Indirect spend is renowned for being fragmented throughout the organization, operating way outside of procurement’s purview. This often extends to large contracts such as company catering, staff travel, or IT services.
Procurement must gain total visibility of their organization’s spending. This means consolidating all indirect spend into categories and suppliers. The resulting list of critical, preferred suppliers will help you drive supply-chain efficiency and enable more favorable supplier contract terms such as volume discounts.
5. Change company mindset
One of the key challenges with indirect spend management in procurement is that a large proportion of indirect spend is carried out by non-procurement professionals. If procurement policies are not clearly communicated, compliance will be low. This can lead to maverick spending and higher costs for the organization.
Educate the whole organization on the importance of following procurement procedures. Also set key performance metrics to monitor and measure contract compliance.
It’s equally crucial that procurement professionals themselves acknowledge the importance of indirect spend. Too often, the task of overseeing indirect spend is assigned to the most junior procurement professionals. This diminishes its significance and the sophistication with which it is managed. Only by involving senior management in indirect spend can procurement teams hope to effectively optimize their processes.
6. Take control
No doubt the purchase of your most crucial consumer product components (direct spend) comes hand-in-hand with a comprehensive strategic sourcing process. It also involves in-depth contract negotiations, regular buyer-supplier communications, and ongoing contract management and supplier performance monitoring. The same care and caution should be applied to indirect spend to guarantee that your organization is spending money responsibly, ethically, and sustainably.
Identify and take control of all contracts across your organization, which also means taking the time to analyze, amend, and consolidate as necessary.
“By removing policies and putting a system in place for indirect spend,” Mann says, “that allows you to get real-time tangible information, end-users can quickly achieve their goals. At the same time, the organization as an aggregate is managed, then you’ve got the best of both worlds.”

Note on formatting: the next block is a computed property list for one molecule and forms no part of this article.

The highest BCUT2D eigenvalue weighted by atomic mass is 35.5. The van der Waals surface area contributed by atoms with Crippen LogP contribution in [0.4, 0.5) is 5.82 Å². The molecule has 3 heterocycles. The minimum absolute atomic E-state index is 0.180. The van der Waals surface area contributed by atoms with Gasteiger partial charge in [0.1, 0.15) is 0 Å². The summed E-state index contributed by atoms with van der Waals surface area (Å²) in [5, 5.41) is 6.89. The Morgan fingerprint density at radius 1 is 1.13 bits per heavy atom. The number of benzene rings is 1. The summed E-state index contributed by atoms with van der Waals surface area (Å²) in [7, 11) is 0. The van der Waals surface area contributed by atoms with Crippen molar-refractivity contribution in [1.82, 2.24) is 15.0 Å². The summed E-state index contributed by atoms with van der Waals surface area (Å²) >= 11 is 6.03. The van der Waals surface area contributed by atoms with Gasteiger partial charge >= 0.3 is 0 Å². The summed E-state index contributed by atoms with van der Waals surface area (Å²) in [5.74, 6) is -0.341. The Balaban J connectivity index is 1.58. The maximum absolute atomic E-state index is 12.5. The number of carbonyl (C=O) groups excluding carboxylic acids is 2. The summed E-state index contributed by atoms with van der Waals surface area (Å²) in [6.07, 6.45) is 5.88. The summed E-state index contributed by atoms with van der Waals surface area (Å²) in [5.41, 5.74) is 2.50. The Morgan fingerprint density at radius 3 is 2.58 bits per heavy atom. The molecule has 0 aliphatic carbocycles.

7. Partner with a Group Purchasing Organization
Entering into a procurement partnership with a Group Purchasing Organization (GPO) is an additional strategy for addressing the challenges associated with indirect spending. A GPO helps balance your indirect spend and reduce supplier risk while saving you time, money, and effort.
At Una, we harness billions in buying power to unlock savings for indirect categories including travel, office supplies, shipping, or MRO. If you don’t have the time or resources to put towards indirect spend management, a GPO partner is another solution to achieve results.
8. Build trust and rapport with business stakeholders
Procurement professionals may be able to accomplish the things above but you’ll run into issues getting the new policies and procedures to stick without the support of your organization’s stakeholders.
Nick Gunn, Founder and CEO of The NiVACK Group, thinks this is a crucial step. “Building a great partnership with the business stakeholders will not only help manage the indirect spend, but it will help to ensure value creation that is important to them.”
Jessica Hankins, an expert Category Manager, agrees. “Building trust and rapport with business stakeholders is key. They will be very necessary in ensuring that business units stick to the sourcing strategies. I like to do this by making development of the sourcing strategy a collaboration with my internal business partners – best way to get buy-in is when people feel ownership.”
In the end, Amanda Prochaska, an experienced procurement practitioner, has possibly the most important thing to remember. “People come first. Truly be curious about the people around you and what they need to achieve. This should include your team, your stakeholders, and our suppliers. Through a people-first approach, you will build stronger strategies, deliver more value, and achieve a secure and agile supply base.”
We couldn’t agree more.